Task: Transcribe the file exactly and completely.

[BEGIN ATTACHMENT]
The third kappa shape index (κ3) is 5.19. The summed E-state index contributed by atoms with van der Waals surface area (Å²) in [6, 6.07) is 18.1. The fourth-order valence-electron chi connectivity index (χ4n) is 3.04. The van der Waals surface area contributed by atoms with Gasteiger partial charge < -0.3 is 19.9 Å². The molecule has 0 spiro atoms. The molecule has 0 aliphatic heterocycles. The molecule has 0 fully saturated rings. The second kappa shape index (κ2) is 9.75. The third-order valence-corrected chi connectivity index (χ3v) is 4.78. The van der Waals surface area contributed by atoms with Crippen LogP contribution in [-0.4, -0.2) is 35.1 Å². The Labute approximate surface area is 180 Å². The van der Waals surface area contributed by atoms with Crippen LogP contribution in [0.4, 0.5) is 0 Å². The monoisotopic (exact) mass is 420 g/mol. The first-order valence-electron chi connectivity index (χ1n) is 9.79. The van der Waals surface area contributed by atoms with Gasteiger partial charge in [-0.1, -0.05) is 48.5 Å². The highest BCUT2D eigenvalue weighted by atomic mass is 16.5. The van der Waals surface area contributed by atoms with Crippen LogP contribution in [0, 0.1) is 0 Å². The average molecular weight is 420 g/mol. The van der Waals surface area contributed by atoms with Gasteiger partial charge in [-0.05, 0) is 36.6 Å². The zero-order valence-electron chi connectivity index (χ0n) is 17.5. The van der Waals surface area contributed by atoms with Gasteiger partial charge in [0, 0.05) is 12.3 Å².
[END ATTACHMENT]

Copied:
The third kappa shape index (κ3) is 5.19. The summed E-state index contributed by atoms with van der Waals surface area (Å²) in [6, 6.07) is 18.1. The fourth-order valence-electron chi connectivity index (χ4n) is 3.04. The van der Waals surface area contributed by atoms with Gasteiger partial charge < -0.3 is 19.9 Å². The molecule has 0 spiro atoms. The molecule has 0 aliphatic heterocycles. The molecule has 0 fully saturated rings. The second kappa shape index (κ2) is 9.75. The third-order valence-corrected chi connectivity index (χ3v) is 4.78. The van der Waals surface area contributed by atoms with Crippen LogP contribution in [-0.4, -0.2) is 35.1 Å². The Labute approximate surface area is 180 Å². The van der Waals surface area contributed by atoms with Crippen LogP contribution in [0.4, 0.5) is 0 Å². The monoisotopic (exact) mass is 420 g/mol. The first-order valence-electron chi connectivity index (χ1n) is 9.79. The van der Waals surface area contributed by atoms with Gasteiger partial charge in [-0.1, -0.05) is 48.5 Å². The highest BCUT2D eigenvalue weighted by atomic mass is 16.5. The van der Waals surface area contributed by atoms with Crippen LogP contribution in [0, 0.1) is 0 Å². The average molecular weight is 420 g/mol. The van der Waals surface area contributed by atoms with Gasteiger partial charge in [-0.05, 0) is 36.6 Å². The zero-order valence-electron chi connectivity index (χ0n) is 17.5. The van der Waals surface area contributed by atoms with Gasteiger partial charge in [0, 0.05) is 12.3 Å².